How Louisville construction workers stand up to the wind, snow and frigid cold of the Ohio River Bridges project

|  January 07, 2014 |

Walsh Construciton workers at work on the Ohio River Bridges Project in Louisville. Credit: WAVE-TV

There’s been a lot of talk about the Polar Vortex lately that’s giving a great deal of the country a pretty good feeling of what it’s like to live in an arctic climate. And yet, there are those who are still going out there each and every day and facing that cold like it’s no big deal.

Take for instance the folks at Walsh Construction who are working on the Ohio River Bridges Project in Louisville, Kentucky. They recently detailed to TV station WAVE how they keep working despite the cold weather.

The $2.5 billion project includes the construction of two new bridges over the Ohio River as well as the reconstruction of the Kennedy Interchange and ramps on Interstate 65 between I-264 and downtown.

When it comes to snow, project manager Max Rowland told the station “They’ll get the shovels out; they’ll clean the paths just like we clean our sidewalks and driveways. They’ll clean a path down to where they’ll work; they’ll clean the equipment off. We have the ice melt that we put on our steps.”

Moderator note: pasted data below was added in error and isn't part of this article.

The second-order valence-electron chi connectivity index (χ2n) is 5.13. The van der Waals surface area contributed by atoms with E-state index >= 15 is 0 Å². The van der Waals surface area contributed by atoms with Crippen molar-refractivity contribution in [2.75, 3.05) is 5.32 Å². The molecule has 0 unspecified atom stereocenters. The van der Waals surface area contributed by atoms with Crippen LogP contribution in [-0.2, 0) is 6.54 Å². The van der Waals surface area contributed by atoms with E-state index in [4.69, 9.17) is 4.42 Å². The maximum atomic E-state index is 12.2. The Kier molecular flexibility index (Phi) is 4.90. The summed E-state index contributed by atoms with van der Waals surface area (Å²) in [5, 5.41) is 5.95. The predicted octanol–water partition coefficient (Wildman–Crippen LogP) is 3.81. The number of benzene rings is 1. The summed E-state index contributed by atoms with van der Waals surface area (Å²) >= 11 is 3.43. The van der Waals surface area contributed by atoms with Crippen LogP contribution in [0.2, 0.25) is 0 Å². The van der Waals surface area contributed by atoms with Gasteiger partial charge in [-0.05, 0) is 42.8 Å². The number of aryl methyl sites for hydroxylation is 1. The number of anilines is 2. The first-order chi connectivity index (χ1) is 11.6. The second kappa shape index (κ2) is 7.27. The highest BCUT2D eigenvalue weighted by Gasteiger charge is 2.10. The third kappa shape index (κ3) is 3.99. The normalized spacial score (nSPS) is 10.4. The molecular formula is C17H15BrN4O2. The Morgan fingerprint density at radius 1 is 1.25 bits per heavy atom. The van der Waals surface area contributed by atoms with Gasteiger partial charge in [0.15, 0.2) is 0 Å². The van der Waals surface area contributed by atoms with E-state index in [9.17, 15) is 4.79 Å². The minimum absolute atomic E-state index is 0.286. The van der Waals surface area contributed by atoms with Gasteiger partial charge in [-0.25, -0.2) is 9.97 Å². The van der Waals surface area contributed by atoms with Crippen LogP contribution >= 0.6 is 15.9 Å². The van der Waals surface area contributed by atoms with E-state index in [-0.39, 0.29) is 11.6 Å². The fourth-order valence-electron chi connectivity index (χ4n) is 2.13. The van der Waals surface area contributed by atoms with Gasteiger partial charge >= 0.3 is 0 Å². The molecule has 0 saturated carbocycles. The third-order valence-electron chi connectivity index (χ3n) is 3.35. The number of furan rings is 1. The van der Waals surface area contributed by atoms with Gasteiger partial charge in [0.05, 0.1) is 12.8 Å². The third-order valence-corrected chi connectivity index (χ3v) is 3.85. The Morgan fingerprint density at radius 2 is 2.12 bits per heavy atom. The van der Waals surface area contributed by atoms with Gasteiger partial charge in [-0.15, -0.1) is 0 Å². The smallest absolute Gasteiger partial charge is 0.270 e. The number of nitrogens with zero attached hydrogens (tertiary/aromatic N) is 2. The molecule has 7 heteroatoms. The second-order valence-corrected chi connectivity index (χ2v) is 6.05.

And when it comes to concrete, the workers add warm water to the ready mix to keep the concrete warm before putting insulated blankets around the form to keep the heat in, Rowland explained.

That’s not to say the workers don’t ever need a break from the frigid wind and cold off the icy Ohio. That’s why Walsh has placed a warming trailer on the barge they work from for them to duck in and get warm for a bit, Rowland said.

Apart from the cold, rain and snowfall have raised the level of the river, making it difficult for the Walsh crews to keep their barges in position. Because of that, the whole marine fleet has been secured to the banks.

However, even the tough crew at Walsh decided not to brave the full brunt of the Vortex.  The company issued a press release on Monday that said it had cancelled work for the day and this morning, expecting work to resume tonight when temperatures rise.

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